Comment: Keanu Reeves is only great when he can be blank-faced and beautiful
John Wick is back, and I’m as excited as a fat man locked in a room full of cream cakes…who’s just swallowed the key. The first film, released in 2015, was a brilliant action-thriller. This very newspaper – indeed, this very writer – said it “rocked like a hurricane”, which for action-thrillers is the critical equivalent of the Nobel Prize.
I also said then that Keanu Reeves was “magnetic in the role of Punishment Machine”. I’ve always loved Keanu, I must say. For starters, you have to have a little bit of love for any man who looks that finger-lickin’ fine (still, at the age of 52).
But it’s not just his incredible good looks that have enamoured me of Keanu. He’s also a great movie star.
Granted, he’s not the world’s best actor, in the strictly technical sense of displaying that craft’s finer nuances. But he is a great star, as proven by a three-decade career of many, many hit movies and a few truly iconic ones.
However, there’s a Keanu caveat – a Keanuveat, you might say. The man is only great when he’s playing a character who’s detached, emotionless, maybe a little strange, or cut adrift from the heaving mass of humanity.
And possibly coming across as being slightly baked. Dude.
So, for instance, John Wick is perfect for Keanu. He has the most perfunctory of backstories and virtually no character motivation (in short: my wife died and I’m sad, Alfie Allen killed my dog and now I’m sad and mad – let the rampage of vengeance begin).
This isn’t a bad thing, incidentally; it is what it is. The point here is: Keanu looks super-cool, he kills a tonne of bad guys in a variety of stylishly inventive ways…and both him and the movie are riveting.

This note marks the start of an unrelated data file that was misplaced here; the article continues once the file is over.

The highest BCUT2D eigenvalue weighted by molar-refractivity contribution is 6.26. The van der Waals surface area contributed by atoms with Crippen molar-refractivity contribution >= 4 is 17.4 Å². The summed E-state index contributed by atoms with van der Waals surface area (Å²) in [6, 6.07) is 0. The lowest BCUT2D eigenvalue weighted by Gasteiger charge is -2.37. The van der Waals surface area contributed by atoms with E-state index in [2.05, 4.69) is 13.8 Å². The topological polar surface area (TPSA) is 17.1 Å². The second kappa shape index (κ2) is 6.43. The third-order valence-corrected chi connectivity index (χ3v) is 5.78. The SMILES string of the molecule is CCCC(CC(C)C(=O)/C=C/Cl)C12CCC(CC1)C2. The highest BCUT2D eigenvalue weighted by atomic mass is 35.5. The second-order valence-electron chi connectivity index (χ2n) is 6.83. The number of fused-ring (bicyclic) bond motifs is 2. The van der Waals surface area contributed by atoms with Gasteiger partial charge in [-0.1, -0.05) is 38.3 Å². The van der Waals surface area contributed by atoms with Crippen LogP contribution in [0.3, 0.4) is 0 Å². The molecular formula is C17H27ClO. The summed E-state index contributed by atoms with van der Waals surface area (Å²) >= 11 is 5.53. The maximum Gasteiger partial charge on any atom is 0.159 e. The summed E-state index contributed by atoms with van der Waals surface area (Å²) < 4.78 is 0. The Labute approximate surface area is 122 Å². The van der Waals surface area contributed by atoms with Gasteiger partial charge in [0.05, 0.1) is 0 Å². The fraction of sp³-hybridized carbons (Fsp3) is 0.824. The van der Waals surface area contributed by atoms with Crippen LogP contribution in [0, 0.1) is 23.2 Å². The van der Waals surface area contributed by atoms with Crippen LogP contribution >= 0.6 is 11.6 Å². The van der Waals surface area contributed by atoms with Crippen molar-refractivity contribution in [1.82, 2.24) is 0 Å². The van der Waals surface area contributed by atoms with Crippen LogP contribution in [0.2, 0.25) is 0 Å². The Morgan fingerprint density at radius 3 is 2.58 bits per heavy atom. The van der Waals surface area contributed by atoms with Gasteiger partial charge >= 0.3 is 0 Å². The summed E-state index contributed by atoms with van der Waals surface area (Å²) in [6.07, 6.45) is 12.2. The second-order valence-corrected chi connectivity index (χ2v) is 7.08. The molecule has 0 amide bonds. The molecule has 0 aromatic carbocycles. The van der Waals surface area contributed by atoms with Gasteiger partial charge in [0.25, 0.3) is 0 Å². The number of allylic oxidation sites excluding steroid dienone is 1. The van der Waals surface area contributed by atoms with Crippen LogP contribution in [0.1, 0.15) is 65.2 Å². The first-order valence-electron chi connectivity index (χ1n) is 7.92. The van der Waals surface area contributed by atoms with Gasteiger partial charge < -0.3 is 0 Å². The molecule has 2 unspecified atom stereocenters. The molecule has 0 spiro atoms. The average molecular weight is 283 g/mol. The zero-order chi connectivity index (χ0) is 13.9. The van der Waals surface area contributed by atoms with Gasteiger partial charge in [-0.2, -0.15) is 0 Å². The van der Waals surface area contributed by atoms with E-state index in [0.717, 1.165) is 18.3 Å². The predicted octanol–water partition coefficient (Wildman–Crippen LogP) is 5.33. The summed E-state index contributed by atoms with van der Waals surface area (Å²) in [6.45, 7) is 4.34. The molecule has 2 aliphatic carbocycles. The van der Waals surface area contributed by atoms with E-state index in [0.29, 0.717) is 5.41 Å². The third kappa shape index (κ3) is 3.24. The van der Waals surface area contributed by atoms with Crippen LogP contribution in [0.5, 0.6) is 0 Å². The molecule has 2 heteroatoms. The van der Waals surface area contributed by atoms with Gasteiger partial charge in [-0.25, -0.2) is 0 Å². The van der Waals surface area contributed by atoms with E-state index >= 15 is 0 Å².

He was also just right for Dangerous Liaisons (handsome young gigolo who I don’t think has even one line of dialogue); Something’s Gotta Give (ditto, with a smidgeon more dialogue); Bill & Ted times two (empty-headed goofball); Parenthood (ditto); Point Break (likeable hunk, not quite Einstein, speaks in memorable-but-meaningless catchphrases); Speed (likeable hunk, fewer catchphrases, even less of a resemblance to Einstein); Street Kings (not-very-likeable hunk, but kicks ass like it’s going out of fashion); Little Buddha (the living essence of Zen-like obliteration of the self); Johnny Mnemonic (literally has part of his mind excised); The Matrix and its crappy sequels (a sort of stoner-crossed-with-Jesus, lost in a bizarre, jaw-dropping world he doesn’t understand); A Scanner Darkly (scruffy narc addicted to Substance D, hence his cerebral synapses have long since been fried into oblivion).
There’s a moment in the first Matrix film where Keanu goes “Whoa!” in amazement. And you half expect him to add, “…dude. Did you see that!? Uh…whoa. What? Take this bong offa me, man!”
Whereas in films like Dracula, A Walk in the Clouds, The Devil’s Advocate, The Watcher, The Gift, The Lake House – you know, where he’s required to emote a little – Keanu sucks, God love him, and is only rescued by his innate amiability.
To give another Matrix example, in Reloaded where he rescues Trinity and declares, “I love you too damn much.” Reader, I shed hot tears… of laughter. I love you too damn much! Oh Keanu, you big lug.
To my knowledge, the only exception to this rule – i.e. a drama where Keanu played a “real”, believable character, and acted well and movingly – is My Own Private Idaho. And even that was stylised to a certain extent, with the Shakespearean interlude and all, and was about two rent-boys drifting around the edges of a sleazy Portland dreamworld, and overall was very “Gus van Sant” (though fantastic too, having said that).
Keanu is best when he says nothing at all – or at least, very little. He’s great in roles where he can be blank-faced and beautiful, not so great in kitchen-sink dramas and dreary indie films about “real life”.
In some ways, he’s the quintessential screen idol for an atomised, indifferent modern world – as evidenced also, perhaps, by all those memes which seem to follow him like the after-tail of a comet.
So Keanu’s not just a star, then, he’s a comet too. One way or the other, he’s heavenly.